Researchers at the Massachusetts Institute of Technology have conducted a techno-economic analysis they claim demonstrates the importance of niche markets for bringing cutting-edge PV technologies such as perovskites to commercial maturity.
Higher-value niche markets such as the building-integrated PV (BIPV) segment, and that for self-powered microelectronics devices, may offer more room for testing new solar technologies at lower cost, say the authors of the study. The MIT team said customers in such markets are more comfortable paying a higher price for more sophisticated products. “They’ll pay a little more if your product is flexible, or if the module fits into a building envelope,” stated the study.
High investment costs
The researchers said targeting specialist markets would offer developers the opportunity to scale gradually. By contrast, the billion-dollar bill of bringing new technology direct to mainstream markets remains a significant hurdle.
The MIT team highlighted how perovskite solar developers are struggling to bring a product to market, and cited the efforts of Oxford PV, Swift Solar and Saules Technologies to manufacture perovskite cells. Oxford PV was highlighted as the perovskite company which has raised the most money to date. In October, the German-British start-up placed the first of a planned series of equipment orders with Meyer Burger for a turnkey, 100 MW silicon heterojunction manufacturing line.
“It’s a way for them to prove their technology, both technically and by actually building and selling a product and making sure it survives in the field,” said MIT research co-author Ian Mathews, “and also, just to prove that you can manufacture at a certain price point.”
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The conclusions of this paper may be outdated.
Previous PV thin-film startups were based on multifaceted materials, employing high cost semiconductor machinery and processes resulting in complexity, slow throughput, low yield and high cost.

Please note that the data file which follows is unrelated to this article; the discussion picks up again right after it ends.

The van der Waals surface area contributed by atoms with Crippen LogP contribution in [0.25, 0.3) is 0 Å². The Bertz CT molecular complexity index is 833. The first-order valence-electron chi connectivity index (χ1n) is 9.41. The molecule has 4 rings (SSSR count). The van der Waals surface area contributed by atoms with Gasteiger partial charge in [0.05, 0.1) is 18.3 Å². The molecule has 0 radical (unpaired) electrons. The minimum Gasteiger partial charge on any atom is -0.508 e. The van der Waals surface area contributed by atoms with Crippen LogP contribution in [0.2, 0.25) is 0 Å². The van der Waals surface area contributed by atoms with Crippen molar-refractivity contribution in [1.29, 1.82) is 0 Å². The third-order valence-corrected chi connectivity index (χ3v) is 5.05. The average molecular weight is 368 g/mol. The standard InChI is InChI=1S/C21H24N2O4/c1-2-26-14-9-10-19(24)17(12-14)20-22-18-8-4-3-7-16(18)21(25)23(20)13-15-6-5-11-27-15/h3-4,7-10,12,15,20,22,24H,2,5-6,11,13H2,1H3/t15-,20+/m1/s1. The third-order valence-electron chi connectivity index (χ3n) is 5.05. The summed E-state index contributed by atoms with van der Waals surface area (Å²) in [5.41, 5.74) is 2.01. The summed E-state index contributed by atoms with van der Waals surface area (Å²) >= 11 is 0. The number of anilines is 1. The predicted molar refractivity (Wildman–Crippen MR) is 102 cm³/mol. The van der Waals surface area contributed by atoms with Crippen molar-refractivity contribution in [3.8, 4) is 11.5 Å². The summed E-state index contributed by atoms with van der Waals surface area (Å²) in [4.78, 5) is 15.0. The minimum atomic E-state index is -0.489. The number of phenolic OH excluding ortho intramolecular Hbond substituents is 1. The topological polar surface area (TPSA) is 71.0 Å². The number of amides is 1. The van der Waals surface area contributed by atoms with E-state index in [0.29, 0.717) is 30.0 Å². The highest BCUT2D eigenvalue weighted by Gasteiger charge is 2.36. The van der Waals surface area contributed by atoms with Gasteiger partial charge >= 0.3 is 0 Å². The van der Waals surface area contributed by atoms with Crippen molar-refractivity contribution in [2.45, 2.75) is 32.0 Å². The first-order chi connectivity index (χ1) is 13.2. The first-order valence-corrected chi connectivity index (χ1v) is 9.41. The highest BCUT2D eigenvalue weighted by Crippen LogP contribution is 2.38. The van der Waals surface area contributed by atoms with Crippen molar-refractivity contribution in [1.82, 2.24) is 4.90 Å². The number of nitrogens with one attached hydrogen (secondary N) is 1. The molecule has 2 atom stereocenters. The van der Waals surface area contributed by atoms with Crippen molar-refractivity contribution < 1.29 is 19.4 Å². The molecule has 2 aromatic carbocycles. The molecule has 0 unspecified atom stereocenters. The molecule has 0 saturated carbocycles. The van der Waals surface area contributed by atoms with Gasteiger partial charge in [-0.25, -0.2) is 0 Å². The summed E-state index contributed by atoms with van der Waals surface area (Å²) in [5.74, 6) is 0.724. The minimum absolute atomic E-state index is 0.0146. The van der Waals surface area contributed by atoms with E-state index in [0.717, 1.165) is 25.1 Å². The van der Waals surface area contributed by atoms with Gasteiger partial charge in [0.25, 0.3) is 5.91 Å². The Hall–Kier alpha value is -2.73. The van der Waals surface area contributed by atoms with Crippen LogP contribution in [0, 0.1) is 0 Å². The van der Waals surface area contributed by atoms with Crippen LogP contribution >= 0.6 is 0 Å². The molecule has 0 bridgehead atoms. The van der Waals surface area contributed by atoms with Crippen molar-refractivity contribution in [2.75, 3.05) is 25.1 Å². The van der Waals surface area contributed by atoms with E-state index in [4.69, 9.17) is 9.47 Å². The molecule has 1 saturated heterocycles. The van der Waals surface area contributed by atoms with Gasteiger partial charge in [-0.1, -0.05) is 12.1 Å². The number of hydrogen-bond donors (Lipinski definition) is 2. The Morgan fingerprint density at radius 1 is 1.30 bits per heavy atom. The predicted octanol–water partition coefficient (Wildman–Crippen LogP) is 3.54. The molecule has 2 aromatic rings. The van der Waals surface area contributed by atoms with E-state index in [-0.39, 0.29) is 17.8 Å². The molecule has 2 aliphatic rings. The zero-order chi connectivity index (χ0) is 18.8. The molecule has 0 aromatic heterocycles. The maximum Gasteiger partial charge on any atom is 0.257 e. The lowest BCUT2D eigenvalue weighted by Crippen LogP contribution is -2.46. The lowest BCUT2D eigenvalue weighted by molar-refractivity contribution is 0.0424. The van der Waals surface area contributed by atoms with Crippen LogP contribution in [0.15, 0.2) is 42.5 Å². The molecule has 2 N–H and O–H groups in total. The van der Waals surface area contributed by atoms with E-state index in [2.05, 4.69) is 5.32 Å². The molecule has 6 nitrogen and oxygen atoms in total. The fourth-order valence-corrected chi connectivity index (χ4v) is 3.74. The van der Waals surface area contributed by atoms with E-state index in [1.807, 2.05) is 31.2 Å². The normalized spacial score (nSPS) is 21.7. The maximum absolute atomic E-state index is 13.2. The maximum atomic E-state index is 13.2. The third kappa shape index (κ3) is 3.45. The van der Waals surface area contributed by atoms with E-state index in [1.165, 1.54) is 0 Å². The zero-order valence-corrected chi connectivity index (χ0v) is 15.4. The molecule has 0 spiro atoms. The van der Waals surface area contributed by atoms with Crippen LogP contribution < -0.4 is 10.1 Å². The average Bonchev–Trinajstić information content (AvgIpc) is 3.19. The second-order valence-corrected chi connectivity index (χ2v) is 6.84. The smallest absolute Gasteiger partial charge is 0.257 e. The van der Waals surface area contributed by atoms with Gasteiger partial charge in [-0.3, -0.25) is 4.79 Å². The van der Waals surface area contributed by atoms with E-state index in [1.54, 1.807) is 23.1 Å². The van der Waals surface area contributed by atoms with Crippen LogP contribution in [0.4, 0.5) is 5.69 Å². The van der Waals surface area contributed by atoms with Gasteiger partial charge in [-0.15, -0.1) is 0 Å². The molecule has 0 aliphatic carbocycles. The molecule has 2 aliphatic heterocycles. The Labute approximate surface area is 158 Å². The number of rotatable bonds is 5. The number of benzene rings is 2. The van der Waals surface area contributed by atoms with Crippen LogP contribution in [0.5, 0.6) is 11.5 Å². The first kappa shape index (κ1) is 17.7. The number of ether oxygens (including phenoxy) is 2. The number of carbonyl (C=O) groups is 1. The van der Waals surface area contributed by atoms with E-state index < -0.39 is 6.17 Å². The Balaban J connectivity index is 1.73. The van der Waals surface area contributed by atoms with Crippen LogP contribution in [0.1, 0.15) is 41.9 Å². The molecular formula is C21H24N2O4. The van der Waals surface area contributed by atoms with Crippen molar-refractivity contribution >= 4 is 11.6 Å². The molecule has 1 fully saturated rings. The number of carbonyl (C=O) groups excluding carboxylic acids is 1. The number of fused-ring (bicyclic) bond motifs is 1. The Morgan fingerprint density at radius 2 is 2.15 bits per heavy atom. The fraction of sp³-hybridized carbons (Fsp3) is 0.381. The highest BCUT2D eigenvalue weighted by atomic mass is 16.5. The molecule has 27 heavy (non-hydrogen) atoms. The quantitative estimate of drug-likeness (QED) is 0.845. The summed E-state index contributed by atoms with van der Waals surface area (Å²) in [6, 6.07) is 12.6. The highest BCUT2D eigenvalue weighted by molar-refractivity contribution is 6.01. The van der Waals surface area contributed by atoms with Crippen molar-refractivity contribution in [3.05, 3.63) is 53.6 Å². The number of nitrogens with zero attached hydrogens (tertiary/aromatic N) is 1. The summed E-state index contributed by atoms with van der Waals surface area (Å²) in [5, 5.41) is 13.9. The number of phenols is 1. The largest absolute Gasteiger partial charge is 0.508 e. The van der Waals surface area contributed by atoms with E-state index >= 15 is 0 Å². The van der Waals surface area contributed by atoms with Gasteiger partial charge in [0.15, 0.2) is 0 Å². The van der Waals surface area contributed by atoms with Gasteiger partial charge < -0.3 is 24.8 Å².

Perovskite is a material that can enable high efficiency PV modules using very low cost, existing printing and coating manufacturing lines and techniques. This model lowers both scale-up to full scale manufacturing and accelerates the path to commercial product,
My advisory work over the last 18 months Energy Materials Corporation (EMC) has proven to this thin-film scarred PV veteran (CIGS & a-Si startup involvement in the 2,000’s) that when using existing photographic film printing equipment and production lines, high performance solar modules can be printed at speeds greater than 50’ per minute resulting in significantly lower product cost. More importantly, the new factory build CapEx is 95% lower. A 3GW EMC greenfield factory costs less than $150M vs. $1.6B for a silicon based factory supply chain. This is based on 80+ years of high speed roll-to-roll printing history and not a back of napkin swag.
Given the rapid acceleration of the climate collapse, this is not the time for small scale, go slow thinking for perovskite efforts. With MIT/NREL 2016 research on the capital intensity of silicon manufacturing concluding that the silicon module may not scale beyond 5% of global energy (when it needs to 20% or greater) to meet the U.N.’s zero emissions targets, perovskite is a timely gift to the PV industry. To meet 20% of global energy with PV, it requires > 300GW of annual module capacity from now until 2040 with ASP’s dropping to below $0.15W. With global silicon PV module capacity currently 95GW, the industry will need an additive and robust perovskite supply chain to meet this large scaling challenge.
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